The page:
// Two otolith organs (called the saccule and utricle) send messages to the brain about body movement in a straight line (backwards/forwards or upwards/downwards) and also about where the head is in relation to gravity (such as tilting, leaning or lying down). These organs contain small crystals that are displaced during these movements to stimulate tiny hairs, which transmit the message via the vestibular nerve to the cerebellum.
So, what do all of these vestibular concepts mean when I am moving?
Essentially when you move your head, either the hairs in your ears or the crystals will help you adjust your posture so that you do not fall down! If you get dizzy or nauseous when you move your head, this will give you an idea that some of these systems are not working optimally. This is what the doctor or the physiotherapist/osteopath/chiropractor is testing when they ask you to move your head in certain directions.
// Move your head as if saying yes or no. In those movements you are moving the fluid in your head and triggering the little hairs, so you can imagine that when you are in a movement class exercises like chest lift and chest pull on the reformer could trigger a vestibular response (sometimes not always good)
// Moving your head in the spirals as on the Gyrotonic apparatus – this can trigger some of the otolithic crystals
Balance and vestibular ideas
Progressions of exercises are quite possible when you are working with a well trained movement teacher. It is important to remember that when training in these disciplines the teacher undertakes thousands of hours training and observing people in dynamic activities. A well trained movement teacher is able to quickly modify and tweak your activities to provide the sorts of functional balance work needed to keep a person engaged and challenged – week in, week out.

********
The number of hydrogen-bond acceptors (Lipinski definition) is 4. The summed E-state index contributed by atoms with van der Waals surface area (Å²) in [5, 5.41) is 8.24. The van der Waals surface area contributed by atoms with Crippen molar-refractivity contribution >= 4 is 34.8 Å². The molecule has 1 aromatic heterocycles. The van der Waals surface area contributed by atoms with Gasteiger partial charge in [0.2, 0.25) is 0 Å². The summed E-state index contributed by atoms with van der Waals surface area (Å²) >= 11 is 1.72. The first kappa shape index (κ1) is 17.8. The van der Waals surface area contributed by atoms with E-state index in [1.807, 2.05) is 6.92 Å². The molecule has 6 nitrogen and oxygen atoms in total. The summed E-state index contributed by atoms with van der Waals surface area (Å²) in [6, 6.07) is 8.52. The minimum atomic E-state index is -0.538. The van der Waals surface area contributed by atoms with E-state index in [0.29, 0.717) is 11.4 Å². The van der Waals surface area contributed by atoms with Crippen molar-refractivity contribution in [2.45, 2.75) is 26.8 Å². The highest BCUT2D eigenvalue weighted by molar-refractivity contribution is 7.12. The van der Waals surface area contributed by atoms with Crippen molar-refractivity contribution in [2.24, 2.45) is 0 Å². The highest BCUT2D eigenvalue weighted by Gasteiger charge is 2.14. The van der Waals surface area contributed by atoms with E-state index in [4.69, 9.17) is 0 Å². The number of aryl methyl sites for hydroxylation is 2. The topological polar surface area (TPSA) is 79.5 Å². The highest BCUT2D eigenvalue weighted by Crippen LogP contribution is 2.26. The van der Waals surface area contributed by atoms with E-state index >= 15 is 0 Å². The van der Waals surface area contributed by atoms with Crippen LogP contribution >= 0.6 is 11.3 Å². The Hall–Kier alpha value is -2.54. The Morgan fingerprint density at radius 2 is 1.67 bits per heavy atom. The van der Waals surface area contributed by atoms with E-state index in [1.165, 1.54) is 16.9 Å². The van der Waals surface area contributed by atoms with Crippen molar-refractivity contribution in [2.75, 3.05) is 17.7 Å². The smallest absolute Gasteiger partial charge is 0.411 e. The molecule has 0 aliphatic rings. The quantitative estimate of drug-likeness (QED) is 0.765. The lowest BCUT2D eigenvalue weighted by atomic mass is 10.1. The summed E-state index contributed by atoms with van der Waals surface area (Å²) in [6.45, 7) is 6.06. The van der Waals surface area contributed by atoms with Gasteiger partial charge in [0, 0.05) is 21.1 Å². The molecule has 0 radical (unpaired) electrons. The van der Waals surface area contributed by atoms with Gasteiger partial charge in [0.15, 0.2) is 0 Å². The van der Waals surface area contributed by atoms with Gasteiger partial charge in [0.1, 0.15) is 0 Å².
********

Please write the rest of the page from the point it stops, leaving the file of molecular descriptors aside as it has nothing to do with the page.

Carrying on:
Some of my favourite ways to build on balance challenges and engagement in the studio are:
Example 1: Reformer work
// 4 point kneeling on the floor, or wall elephant
// Knee stretch on the reformer +/- eyes fixed, eyes moving from side to side from hand to hand, moving the head (VOR stimulation)
// Twist knee stretch on the reformer (challenging the otolithic organs in the vestibular system)
// Down stretch on the reformer with the eyes moving up and down (in the same or opposite directions to the body as the body swings back and forward on the reformer)
Example 2: Walking on the balance beam
// Walking back and forward on the timber floor. To challenge, add a softer surface for the person to walk along, such as a mat or balance beam
// Walking along the beam. To challenge, add nodding the head up and down or turning the head from left to right (challenging the vestibular semicircular canals), or move the head from side to side so that the ear goes to the shoulder (challenging the otolithic organs in the vestibular system)
// Walk along the floor in a straight line with eyes closed
Safety precautions for balance and falls